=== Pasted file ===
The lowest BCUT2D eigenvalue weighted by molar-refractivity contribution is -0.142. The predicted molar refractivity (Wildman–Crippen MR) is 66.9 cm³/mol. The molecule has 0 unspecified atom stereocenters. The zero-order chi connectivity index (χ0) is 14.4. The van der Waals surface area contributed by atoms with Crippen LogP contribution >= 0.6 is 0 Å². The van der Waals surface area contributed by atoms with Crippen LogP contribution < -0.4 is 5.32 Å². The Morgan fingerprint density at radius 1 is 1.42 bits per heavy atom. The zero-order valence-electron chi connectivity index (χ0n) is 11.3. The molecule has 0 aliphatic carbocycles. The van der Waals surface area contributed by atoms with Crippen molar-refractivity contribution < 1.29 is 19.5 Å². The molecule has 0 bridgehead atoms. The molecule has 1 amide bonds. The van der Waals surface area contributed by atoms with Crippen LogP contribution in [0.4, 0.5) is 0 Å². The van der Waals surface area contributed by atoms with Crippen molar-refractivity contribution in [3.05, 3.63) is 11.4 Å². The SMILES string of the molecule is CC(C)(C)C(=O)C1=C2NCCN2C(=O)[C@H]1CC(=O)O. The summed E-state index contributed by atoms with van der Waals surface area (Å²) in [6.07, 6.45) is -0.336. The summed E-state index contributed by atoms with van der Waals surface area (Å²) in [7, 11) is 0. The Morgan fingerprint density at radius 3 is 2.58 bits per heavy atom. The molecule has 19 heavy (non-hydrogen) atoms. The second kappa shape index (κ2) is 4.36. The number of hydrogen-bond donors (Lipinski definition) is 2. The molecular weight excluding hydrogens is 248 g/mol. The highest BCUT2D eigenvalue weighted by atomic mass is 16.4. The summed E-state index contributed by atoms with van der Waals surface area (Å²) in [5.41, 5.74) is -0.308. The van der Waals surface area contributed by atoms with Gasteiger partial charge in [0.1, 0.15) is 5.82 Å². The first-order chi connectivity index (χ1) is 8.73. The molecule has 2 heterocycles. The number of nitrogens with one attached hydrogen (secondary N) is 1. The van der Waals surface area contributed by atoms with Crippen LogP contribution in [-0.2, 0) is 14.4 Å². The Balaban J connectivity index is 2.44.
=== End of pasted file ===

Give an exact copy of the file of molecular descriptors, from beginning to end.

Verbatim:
The lowest BCUT2D eigenvalue weighted by molar-refractivity contribution is -0.142. The predicted molar refractivity (Wildman–Crippen MR) is 66.9 cm³/mol. The molecule has 0 unspecified atom stereocenters. The zero-order chi connectivity index (χ0) is 14.4. The van der Waals surface area contributed by atoms with Crippen LogP contribution >= 0.6 is 0 Å². The van der Waals surface area contributed by atoms with Crippen LogP contribution < -0.4 is 5.32 Å². The Morgan fingerprint density at radius 1 is 1.42 bits per heavy atom. The zero-order valence-electron chi connectivity index (χ0n) is 11.3. The molecule has 0 aliphatic carbocycles. The van der Waals surface area contributed by atoms with Crippen molar-refractivity contribution < 1.29 is 19.5 Å². The molecule has 0 bridgehead atoms. The molecule has 1 amide bonds. The van der Waals surface area contributed by atoms with Crippen LogP contribution in [0.4, 0.5) is 0 Å². The van der Waals surface area contributed by atoms with Crippen molar-refractivity contribution in [3.05, 3.63) is 11.4 Å². The SMILES string of the molecule is CC(C)(C)C(=O)C1=C2NCCN2C(=O)[C@H]1CC(=O)O. The summed E-state index contributed by atoms with van der Waals surface area (Å²) in [6.07, 6.45) is -0.336. The summed E-state index contributed by atoms with van der Waals surface area (Å²) in [7, 11) is 0. The Morgan fingerprint density at radius 3 is 2.58 bits per heavy atom. The molecule has 19 heavy (non-hydrogen) atoms. The second kappa shape index (κ2) is 4.36. The number of hydrogen-bond donors (Lipinski definition) is 2. The molecular weight excluding hydrogens is 248 g/mol. The highest BCUT2D eigenvalue weighted by atomic mass is 16.4. The summed E-state index contributed by atoms with van der Waals surface area (Å²) in [5.41, 5.74) is -0.308. The van der Waals surface area contributed by atoms with Gasteiger partial charge in [0.1, 0.15) is 5.82 Å². The first-order chi connectivity index (χ1) is 8.73. The molecule has 2 heterocycles. The number of nitrogens with one attached hydrogen (secondary N) is 1. The van der Waals surface area contributed by atoms with Crippen LogP contribution in [-0.2, 0) is 14.4 Å². The Balaban J connectivity index is 2.44.